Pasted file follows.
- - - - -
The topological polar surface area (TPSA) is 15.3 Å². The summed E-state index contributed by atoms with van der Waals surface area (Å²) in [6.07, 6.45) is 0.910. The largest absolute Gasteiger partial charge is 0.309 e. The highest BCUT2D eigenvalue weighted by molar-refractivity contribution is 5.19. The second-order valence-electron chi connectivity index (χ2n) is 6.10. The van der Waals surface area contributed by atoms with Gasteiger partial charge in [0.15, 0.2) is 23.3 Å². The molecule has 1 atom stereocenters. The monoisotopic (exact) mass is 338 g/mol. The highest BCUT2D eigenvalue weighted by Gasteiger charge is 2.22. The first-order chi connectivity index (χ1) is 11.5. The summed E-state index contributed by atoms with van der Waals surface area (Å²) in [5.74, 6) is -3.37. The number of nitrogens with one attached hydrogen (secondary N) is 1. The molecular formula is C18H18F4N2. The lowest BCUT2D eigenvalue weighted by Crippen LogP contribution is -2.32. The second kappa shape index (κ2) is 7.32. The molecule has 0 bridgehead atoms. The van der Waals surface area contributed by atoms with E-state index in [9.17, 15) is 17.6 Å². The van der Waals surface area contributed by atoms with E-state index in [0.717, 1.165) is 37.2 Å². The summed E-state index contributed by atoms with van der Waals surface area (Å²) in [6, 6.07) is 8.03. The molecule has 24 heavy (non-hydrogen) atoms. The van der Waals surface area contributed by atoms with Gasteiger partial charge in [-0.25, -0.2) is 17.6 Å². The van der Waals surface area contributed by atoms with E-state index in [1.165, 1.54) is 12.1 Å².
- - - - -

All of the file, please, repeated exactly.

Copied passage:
The topological polar surface area (TPSA) is 15.3 Å². The summed E-state index contributed by atoms with van der Waals surface area (Å²) in [6.07, 6.45) is 0.910. The largest absolute Gasteiger partial charge is 0.309 e. The highest BCUT2D eigenvalue weighted by molar-refractivity contribution is 5.19. The second-order valence-electron chi connectivity index (χ2n) is 6.10. The van der Waals surface area contributed by atoms with Gasteiger partial charge in [0.15, 0.2) is 23.3 Å². The molecule has 1 atom stereocenters. The monoisotopic (exact) mass is 338 g/mol. The highest BCUT2D eigenvalue weighted by Gasteiger charge is 2.22. The first-order chi connectivity index (χ1) is 11.5. The summed E-state index contributed by atoms with van der Waals surface area (Å²) in [5.74, 6) is -3.37. The number of nitrogens with one attached hydrogen (secondary N) is 1. The molecular formula is C18H18F4N2. The lowest BCUT2D eigenvalue weighted by Crippen LogP contribution is -2.32. The second kappa shape index (κ2) is 7.32. The molecule has 0 bridgehead atoms. The van der Waals surface area contributed by atoms with E-state index in [9.17, 15) is 17.6 Å². The van der Waals surface area contributed by atoms with E-state index in [0.717, 1.165) is 37.2 Å². The summed E-state index contributed by atoms with van der Waals surface area (Å²) in [6, 6.07) is 8.03. The molecule has 24 heavy (non-hydrogen) atoms. The van der Waals surface area contributed by atoms with Gasteiger partial charge in [-0.25, -0.2) is 17.6 Å². The van der Waals surface area contributed by atoms with E-state index in [1.165, 1.54) is 12.1 Å².